Thursday, May 28, 2009

San Gimignano

One of the more famous hill towns in Tuscany is San Gimignano (pronounced Jim-in-YAWN-oe). It is a well preserved medieval town that at one time had 72 towers belonging to wealthy families trying to impress their friends. Today it only has 15. We stayed atan agritourismo, a farm that produces typical Tuscan products but also provides beds to tourists. Agritourismos usually offer farm-type activities like poo shovelling and other forms of manual labor. Just kidding, they offer activities like horseback riding and grape picking.
San Gimignano was made wealthy by it's silk production in the middle ages and today the shops in town have 800 year-old silk looms in the corner that still are used. The town has only 2 piazzas, Piazza Duomo, where the church that once was a cathedral but is not anymore is, and Piazza Cisterna,the Square of the Cistern. The old cistern is still set up in the middle of the square, surrounded by restaurants, souvenir shops, and gelato stands.
We stayed at Il Vecchio Maneggio, which means "The Old Riding School." Our hostess, Tiziana, was a blast. At dinner, she would walk around the table with her wooden spoon saying in a very Italian way "You no say when you finished, only I say when you finished!" and "You only want a little bread? Bad guest." Her and her husband have worked the farm for several decades and have the whole thing down to an art. The farm employess about 15 people and it produces olive oil, honey, wine, and saffron. The farm produces approximately 10,000 bottles of wine per year.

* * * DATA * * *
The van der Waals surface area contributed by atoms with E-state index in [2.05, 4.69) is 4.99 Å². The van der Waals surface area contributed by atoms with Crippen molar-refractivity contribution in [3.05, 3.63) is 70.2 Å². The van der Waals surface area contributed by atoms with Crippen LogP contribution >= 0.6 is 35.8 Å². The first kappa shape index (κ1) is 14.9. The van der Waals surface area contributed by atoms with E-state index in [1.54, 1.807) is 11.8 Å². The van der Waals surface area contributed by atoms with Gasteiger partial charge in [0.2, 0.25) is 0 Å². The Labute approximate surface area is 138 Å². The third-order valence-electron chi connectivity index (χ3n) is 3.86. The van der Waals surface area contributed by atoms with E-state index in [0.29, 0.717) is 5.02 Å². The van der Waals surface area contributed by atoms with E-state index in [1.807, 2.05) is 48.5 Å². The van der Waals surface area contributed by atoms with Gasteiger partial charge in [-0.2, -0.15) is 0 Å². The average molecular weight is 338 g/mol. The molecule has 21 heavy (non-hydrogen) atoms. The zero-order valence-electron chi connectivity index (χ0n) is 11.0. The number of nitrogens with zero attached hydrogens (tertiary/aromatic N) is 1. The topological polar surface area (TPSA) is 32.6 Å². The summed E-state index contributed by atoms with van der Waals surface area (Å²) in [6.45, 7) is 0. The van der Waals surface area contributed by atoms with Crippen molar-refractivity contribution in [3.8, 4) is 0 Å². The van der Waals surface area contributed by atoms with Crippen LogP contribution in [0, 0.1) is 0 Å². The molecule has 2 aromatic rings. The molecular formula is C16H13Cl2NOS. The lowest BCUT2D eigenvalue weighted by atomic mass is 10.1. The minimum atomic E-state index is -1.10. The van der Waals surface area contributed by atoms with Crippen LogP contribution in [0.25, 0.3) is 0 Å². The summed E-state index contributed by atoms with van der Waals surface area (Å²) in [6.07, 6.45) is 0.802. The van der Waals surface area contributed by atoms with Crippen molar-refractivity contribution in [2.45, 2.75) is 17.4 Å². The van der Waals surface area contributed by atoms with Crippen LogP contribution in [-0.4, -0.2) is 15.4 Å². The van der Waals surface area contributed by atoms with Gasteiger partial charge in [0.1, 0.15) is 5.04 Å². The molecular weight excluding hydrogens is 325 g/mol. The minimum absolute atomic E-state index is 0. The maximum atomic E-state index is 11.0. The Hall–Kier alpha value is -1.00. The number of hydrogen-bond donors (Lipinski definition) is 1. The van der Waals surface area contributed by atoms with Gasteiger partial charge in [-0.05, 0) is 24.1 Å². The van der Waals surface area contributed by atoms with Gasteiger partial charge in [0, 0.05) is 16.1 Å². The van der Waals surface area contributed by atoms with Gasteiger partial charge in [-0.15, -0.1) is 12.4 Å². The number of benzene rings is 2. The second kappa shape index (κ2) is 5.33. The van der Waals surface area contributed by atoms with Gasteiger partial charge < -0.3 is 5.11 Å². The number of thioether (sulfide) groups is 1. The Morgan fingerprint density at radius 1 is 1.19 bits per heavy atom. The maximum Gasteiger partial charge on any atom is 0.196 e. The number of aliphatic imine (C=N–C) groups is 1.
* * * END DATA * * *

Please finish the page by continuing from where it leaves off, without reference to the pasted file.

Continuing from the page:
Il Vecchio Maneggio has a lovely pool which overlooks the picturesque Tuscan hills and valleys. From the pool it is possible to see the towersof San Gimignano which, to us, look very similar to those of Seattle from a distance. The town was very similar to Siena and Lucca, but the countryside around was more beautiful than we had imagined.
The red-faced Germans that were staying at Il Vecchio Maneggio with us were shocked that we weren't guzzling the wine down at dinner like they were. They were floored to find out that we don't drink, not even "ein bier?!" Between swigs of wine they explained that they weren't alcoholics and Daniel responded, "No, you're German."
Our last morning in San Gimignano was spent riding horses through vineyards in the sun. It was explained to us that the horse Laura wasriding was ornary and enjoyed eating more than she disliked being kicked. Laura was instructed that when the horse stopped to eat, which would be often,she was to yank the reins in the opposite direction and give the horse a good swift kick to the rear. 5 minutes into the ride, the horse was stopped at the side of the trail lazily chewing on some flowers and Laura was pulling with all her might on the reins and jumping up and down with her feet flailing all around trying to get Luna moving again. It was a sight to see. However, by the end of the ride, Laura had her horse under control and Luna was agreeable.
Our next stop on the itinerary... Venice.

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